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Saturday, December 10, 2022

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Ten students to intern with ‘highly-competitive’ program


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The Leland fellows will spend their spring semester in Washington D.C. | Photo courtesy of Mary Davis.

As students brush off the holidays and prepare for classes, 10 Cougars will pack their bags for Washington D.C. where they will spend the spring semester as part of the Mickey Leland Congressional Internship Program.

The internship helps students acquire hands-on experience in the congressional arena while earning three to 12 upper-level hours in political science. The fellows are given a round-trip flight, a place to live and a monthly stipend to accommodate their stay.

“Leland Fellows is ran in the spring semester of every even-numbered year,” Director for the Hobby Center for Public Policy Renée Cross said. “Both of these full-time paid legislative programs are open to UH juniors and seniors.”

The highly competitive internship requires numerous interviews by a committee who looks closely at academic achievements, writing ability, community and school activities, previous internships or professional experience and financial hardships.

“Initially, I was reluctant to apply,” political science senior Jon Garcia said.” Hearing how competitive the program was made me hesitant. With the support of those around, though, I decided to apply. Thankfully, I was accepted.”

After attending orientation sessions in Houston and D.C., the Leland fellows will be immediately placed into action with the U.S. Congress. They will work a minimum of 40 hours per week, engage in seminars and complete assignments that count toward their credit hours.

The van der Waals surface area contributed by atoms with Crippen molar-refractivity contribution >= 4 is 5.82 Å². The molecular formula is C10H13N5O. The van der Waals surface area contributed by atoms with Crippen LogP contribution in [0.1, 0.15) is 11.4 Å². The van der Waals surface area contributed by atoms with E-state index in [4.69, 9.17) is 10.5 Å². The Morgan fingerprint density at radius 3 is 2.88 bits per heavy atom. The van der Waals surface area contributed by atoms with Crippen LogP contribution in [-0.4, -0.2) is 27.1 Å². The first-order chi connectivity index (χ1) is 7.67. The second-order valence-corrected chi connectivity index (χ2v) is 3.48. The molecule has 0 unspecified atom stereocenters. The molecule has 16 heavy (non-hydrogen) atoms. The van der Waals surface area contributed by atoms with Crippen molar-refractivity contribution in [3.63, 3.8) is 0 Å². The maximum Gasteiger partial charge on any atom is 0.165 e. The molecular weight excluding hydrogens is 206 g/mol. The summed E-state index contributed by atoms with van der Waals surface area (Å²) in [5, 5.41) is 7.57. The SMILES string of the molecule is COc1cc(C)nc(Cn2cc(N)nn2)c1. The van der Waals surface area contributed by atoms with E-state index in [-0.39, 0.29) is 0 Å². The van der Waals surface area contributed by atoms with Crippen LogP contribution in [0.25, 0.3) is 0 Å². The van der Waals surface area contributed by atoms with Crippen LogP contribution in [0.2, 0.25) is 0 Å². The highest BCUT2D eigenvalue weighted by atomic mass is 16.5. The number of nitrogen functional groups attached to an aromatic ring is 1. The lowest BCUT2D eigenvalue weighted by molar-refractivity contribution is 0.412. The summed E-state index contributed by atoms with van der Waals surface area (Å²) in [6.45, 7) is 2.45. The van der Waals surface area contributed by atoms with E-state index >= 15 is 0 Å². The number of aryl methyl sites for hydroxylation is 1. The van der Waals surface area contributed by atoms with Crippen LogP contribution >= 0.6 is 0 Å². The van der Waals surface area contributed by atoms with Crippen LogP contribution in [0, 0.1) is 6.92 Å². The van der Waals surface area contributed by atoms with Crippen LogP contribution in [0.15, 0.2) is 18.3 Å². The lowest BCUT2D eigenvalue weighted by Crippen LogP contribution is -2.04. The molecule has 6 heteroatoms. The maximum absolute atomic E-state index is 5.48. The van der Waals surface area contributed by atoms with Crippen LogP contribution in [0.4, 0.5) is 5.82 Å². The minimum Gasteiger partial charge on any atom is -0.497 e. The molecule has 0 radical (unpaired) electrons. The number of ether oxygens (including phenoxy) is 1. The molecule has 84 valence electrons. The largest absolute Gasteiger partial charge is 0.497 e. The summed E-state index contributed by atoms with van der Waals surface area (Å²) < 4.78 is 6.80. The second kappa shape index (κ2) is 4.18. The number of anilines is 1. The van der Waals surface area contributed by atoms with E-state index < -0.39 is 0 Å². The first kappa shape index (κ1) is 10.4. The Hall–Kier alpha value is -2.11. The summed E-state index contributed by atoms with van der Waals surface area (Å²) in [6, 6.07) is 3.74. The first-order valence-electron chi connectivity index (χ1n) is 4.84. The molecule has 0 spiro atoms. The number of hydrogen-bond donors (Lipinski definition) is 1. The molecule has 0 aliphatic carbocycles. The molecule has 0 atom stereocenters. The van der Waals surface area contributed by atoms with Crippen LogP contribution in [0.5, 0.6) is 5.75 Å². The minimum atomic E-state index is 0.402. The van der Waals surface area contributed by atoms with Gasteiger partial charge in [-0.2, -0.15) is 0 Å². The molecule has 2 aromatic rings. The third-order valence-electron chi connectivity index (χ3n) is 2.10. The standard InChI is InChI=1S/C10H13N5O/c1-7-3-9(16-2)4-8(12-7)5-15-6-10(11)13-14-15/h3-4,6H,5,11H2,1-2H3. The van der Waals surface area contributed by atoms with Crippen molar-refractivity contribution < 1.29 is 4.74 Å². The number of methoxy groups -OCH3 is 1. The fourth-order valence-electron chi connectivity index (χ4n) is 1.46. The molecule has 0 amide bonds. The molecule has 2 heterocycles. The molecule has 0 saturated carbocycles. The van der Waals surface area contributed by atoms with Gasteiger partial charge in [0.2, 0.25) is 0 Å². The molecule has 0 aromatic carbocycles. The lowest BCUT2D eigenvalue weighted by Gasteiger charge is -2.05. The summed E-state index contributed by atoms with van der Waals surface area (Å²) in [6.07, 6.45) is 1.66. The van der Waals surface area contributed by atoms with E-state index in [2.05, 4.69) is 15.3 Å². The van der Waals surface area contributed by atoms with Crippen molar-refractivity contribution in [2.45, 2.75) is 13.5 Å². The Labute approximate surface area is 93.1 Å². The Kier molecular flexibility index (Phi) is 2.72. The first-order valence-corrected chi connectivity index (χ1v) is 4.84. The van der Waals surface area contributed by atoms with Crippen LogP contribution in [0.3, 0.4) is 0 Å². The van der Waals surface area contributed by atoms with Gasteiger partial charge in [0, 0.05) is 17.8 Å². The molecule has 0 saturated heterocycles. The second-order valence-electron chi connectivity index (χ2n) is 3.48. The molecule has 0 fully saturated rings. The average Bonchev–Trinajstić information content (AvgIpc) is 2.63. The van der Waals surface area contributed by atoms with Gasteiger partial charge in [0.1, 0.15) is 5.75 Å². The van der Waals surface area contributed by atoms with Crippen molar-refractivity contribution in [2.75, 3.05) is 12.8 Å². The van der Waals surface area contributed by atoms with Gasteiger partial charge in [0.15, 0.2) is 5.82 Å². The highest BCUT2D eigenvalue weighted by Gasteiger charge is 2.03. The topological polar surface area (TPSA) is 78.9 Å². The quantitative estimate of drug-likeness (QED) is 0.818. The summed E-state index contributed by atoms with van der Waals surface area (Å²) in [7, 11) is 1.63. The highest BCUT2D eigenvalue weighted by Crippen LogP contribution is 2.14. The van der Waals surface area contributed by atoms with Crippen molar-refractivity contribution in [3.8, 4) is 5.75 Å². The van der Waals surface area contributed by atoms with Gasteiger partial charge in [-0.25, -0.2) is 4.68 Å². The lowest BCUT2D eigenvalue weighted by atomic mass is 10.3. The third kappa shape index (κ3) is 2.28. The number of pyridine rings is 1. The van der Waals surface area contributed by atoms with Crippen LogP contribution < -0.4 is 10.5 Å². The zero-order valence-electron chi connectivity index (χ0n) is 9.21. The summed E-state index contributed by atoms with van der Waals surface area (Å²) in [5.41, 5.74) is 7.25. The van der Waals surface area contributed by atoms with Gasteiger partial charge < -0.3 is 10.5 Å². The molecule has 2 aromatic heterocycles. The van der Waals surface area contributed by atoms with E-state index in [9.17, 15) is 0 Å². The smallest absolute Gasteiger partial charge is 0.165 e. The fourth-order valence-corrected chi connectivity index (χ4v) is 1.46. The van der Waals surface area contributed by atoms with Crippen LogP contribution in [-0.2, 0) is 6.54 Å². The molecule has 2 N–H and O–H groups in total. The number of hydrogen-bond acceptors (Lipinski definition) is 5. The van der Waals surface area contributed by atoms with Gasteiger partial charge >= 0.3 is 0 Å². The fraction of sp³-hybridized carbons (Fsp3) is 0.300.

“I applied for the Leland Fellowship Program to apply what I’ve learned in the classroom to the real world and more specifically the federal government,” political science senior Mary Davis said. “The program (will) provide me with the skills and knowledge I could never receive in a classroom.”

The program provides interns with tools and networking opportunities needed to pursue a career in public service.

“Leland Fellows opens many doors for those aspiring a career in public service,” Cross said. “For example, U.S. District Judge Al Bennett, appointed to the bench by President Barack Obama in 2015, attributes his career to his stint as a Mickey Leland Congressional Intern in 1987.”

The fellowship provides students with a Congressional office experience that is invaluable, Davis said.

“As an intern, I hope to accomplish being able to put what I know into action,” Garcia said. “I believe this experience will provide me with even more tools to be an effective public servant.”

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